It's very simple; macro-economic trends are supporting the proliferation of data centers as both an investment and asset class as well as significant demand to house data and provide the computing power which technology needs to power the digital economy. Our entire economy is build on the proliferation and use of big data which needs to be stored - whether in a cloud or otherwise - in a data center; likely in Northern Virginia.

Inevitably, the desire to use, produce and analyze data is growing much faster than the individual need to sit and drink coffee in a dedicated store or shop for goods in a physical retail outlet. In addition, there are a lot of investors who have been in commercial real estate who do not understand the industry enough to 'go all in' on data centers - there is high demand, constricted supply and are dealing with an inevitable demand for data which our entire economy is currently built on.

The likes of Uber and Airbnb, and the sharing economy platforms which are driving how we do business in general, are not just services, they are built on an individual's ability to transact through data and use data which needs to be stored and processed. Anytime you have more demand than supply, it is likely part of a macro-economic trend which will outpace traditional asset classes and their returns.

What are your thoughts on the recent sale-leaseback transaction activity? Do you think we have officially reached the stage where it is more beneficial for enterprises to be anchor tenants over being an owner-occupier?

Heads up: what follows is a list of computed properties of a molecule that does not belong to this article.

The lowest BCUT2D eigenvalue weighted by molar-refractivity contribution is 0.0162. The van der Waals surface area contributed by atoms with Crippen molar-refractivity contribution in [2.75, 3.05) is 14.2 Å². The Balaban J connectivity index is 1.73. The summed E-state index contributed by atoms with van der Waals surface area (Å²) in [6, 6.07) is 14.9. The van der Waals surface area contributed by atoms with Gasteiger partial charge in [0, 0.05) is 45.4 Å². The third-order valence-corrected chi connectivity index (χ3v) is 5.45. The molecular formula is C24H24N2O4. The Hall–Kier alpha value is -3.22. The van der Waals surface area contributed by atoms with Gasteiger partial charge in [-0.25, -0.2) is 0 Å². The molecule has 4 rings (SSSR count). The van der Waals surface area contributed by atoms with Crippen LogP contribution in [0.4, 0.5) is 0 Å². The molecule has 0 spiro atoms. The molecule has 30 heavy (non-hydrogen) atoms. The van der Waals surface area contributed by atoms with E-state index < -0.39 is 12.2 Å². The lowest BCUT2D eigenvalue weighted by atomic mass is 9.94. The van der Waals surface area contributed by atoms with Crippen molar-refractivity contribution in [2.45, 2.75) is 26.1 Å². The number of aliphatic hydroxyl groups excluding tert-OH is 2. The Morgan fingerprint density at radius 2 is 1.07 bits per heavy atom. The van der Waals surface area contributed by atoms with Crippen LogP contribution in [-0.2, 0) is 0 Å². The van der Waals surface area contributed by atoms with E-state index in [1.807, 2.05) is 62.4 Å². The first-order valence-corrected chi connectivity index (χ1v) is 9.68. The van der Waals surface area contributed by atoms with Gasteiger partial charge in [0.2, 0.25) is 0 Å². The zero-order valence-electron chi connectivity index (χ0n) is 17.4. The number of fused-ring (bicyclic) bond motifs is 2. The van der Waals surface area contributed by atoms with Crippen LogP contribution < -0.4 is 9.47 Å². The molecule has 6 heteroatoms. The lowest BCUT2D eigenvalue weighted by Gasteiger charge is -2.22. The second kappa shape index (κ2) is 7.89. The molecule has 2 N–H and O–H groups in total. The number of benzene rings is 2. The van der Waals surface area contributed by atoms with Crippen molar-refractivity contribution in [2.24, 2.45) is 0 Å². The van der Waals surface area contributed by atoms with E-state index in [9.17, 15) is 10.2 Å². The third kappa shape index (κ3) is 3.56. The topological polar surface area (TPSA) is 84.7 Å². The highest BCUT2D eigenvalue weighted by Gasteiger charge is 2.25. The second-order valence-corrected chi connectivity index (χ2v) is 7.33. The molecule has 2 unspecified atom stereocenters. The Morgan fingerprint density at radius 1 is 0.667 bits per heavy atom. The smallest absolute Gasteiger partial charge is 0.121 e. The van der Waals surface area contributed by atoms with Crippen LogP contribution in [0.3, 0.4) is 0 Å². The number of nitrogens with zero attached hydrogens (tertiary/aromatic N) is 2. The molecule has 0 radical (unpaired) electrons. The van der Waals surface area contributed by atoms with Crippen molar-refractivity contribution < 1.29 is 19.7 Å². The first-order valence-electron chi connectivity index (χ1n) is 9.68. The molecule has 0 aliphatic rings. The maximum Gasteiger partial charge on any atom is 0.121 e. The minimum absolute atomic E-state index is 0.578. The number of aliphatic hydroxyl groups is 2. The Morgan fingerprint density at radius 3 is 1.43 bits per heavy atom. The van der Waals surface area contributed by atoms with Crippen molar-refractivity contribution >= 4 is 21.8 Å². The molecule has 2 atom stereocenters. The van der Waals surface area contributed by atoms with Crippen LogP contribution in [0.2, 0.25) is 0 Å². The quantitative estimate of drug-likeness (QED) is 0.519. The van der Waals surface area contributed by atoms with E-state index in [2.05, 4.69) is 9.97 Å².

This is a complicated question, I think it has a lot to do with the individual investment strategy and there is a tax play here too. In tax law in the United States, there was some recent changes regarding how both leases and ownership of real estate are accounted for on the books. This may be a contributing factor to the desire to [pursue sale-leasebacks]. There is usually a business decision for owners to undertake a sale-leaseback and they may also be paying close attention to the high-return rates, opt to sell their facilities at a high-value and reinvest the surplus in their core business.

If you could issue a prediction about the future of the North American data center industry this year, what would it be?

I think 2019 will be the peak of our [economic] recovery, which is the longest recovery out of a recession which the United States has experienced. I think overall, from an economic perspective, we will start to see a downturn at the beginning of 2020. From a data center perspective, given what I feel is inevitable [with the downturn in the] economy, if I have money to deploy and invest in commercial real estate, investment in data centers would be top of my list as they will continue to provide fantastic returns irrespective of what happens in the wider economy.

The other prediction I will make is, given how fast our technologies are evolving - whether its artificial intelligence, machine learning, predictive analytics, augmented and virtual reality, there will be a need for a new type of data center and the way it is positioned in the market both from a location and use-case perspective. This will force us to rethink the way we think about the data center.

We are currently experiencing the single-largest tectonic shift in technology since the introduction of the Internet and the spreadsheet.

Ross will join us at DCD>New York on April 9-10, to share his insights into “The Wild West of Data Center Taxation.”